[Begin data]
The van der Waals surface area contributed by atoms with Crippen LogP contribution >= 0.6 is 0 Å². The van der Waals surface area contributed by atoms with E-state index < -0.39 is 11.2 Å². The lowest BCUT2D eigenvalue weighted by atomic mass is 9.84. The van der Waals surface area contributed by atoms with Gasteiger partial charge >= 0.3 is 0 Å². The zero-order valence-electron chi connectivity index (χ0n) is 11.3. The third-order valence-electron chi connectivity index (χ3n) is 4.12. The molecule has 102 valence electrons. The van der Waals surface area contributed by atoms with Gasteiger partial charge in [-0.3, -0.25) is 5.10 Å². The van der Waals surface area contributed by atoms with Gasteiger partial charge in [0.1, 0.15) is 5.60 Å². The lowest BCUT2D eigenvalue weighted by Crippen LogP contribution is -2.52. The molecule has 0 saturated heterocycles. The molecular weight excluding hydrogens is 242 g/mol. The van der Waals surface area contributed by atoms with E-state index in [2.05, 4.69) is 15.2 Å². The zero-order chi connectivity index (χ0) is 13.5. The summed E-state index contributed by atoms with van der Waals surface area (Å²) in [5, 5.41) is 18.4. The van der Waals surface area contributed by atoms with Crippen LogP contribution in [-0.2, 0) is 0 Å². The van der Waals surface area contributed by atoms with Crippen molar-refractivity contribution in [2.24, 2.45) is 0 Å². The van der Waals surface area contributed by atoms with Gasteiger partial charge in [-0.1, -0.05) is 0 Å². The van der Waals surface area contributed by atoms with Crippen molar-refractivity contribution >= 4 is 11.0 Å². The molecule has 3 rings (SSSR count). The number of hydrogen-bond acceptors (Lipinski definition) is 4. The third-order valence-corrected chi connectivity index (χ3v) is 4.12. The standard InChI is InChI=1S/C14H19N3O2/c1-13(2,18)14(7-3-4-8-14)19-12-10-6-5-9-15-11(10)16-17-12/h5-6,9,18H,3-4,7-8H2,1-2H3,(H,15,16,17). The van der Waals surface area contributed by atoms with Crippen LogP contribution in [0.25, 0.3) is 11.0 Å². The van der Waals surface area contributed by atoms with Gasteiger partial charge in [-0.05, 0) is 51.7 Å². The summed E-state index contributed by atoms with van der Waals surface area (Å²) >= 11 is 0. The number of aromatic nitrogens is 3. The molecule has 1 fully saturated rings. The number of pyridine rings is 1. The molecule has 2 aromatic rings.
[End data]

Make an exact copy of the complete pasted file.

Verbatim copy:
The van der Waals surface area contributed by atoms with Crippen LogP contribution >= 0.6 is 0 Å². The van der Waals surface area contributed by atoms with E-state index < -0.39 is 11.2 Å². The lowest BCUT2D eigenvalue weighted by atomic mass is 9.84. The van der Waals surface area contributed by atoms with Gasteiger partial charge >= 0.3 is 0 Å². The zero-order valence-electron chi connectivity index (χ0n) is 11.3. The third-order valence-electron chi connectivity index (χ3n) is 4.12. The molecule has 102 valence electrons. The van der Waals surface area contributed by atoms with Gasteiger partial charge in [-0.3, -0.25) is 5.10 Å². The van der Waals surface area contributed by atoms with Gasteiger partial charge in [0.1, 0.15) is 5.60 Å². The lowest BCUT2D eigenvalue weighted by Crippen LogP contribution is -2.52. The molecule has 0 saturated heterocycles. The molecular weight excluding hydrogens is 242 g/mol. The van der Waals surface area contributed by atoms with E-state index in [2.05, 4.69) is 15.2 Å². The zero-order chi connectivity index (χ0) is 13.5. The summed E-state index contributed by atoms with van der Waals surface area (Å²) in [5, 5.41) is 18.4. The van der Waals surface area contributed by atoms with Crippen LogP contribution in [-0.2, 0) is 0 Å². The van der Waals surface area contributed by atoms with Crippen molar-refractivity contribution in [2.24, 2.45) is 0 Å². The van der Waals surface area contributed by atoms with Gasteiger partial charge in [-0.1, -0.05) is 0 Å². The van der Waals surface area contributed by atoms with Crippen molar-refractivity contribution >= 4 is 11.0 Å². The molecule has 3 rings (SSSR count). The number of hydrogen-bond acceptors (Lipinski definition) is 4. The third-order valence-corrected chi connectivity index (χ3v) is 4.12. The standard InChI is InChI=1S/C14H19N3O2/c1-13(2,18)14(7-3-4-8-14)19-12-10-6-5-9-15-11(10)16-17-12/h5-6,9,18H,3-4,7-8H2,1-2H3,(H,15,16,17). The van der Waals surface area contributed by atoms with Crippen LogP contribution in [0.25, 0.3) is 11.0 Å². The van der Waals surface area contributed by atoms with Gasteiger partial charge in [-0.05, 0) is 51.7 Å². The summed E-state index contributed by atoms with van der Waals surface area (Å²) >= 11 is 0. The number of aromatic nitrogens is 3. The molecule has 1 fully saturated rings. The number of pyridine rings is 1. The molecule has 2 aromatic rings.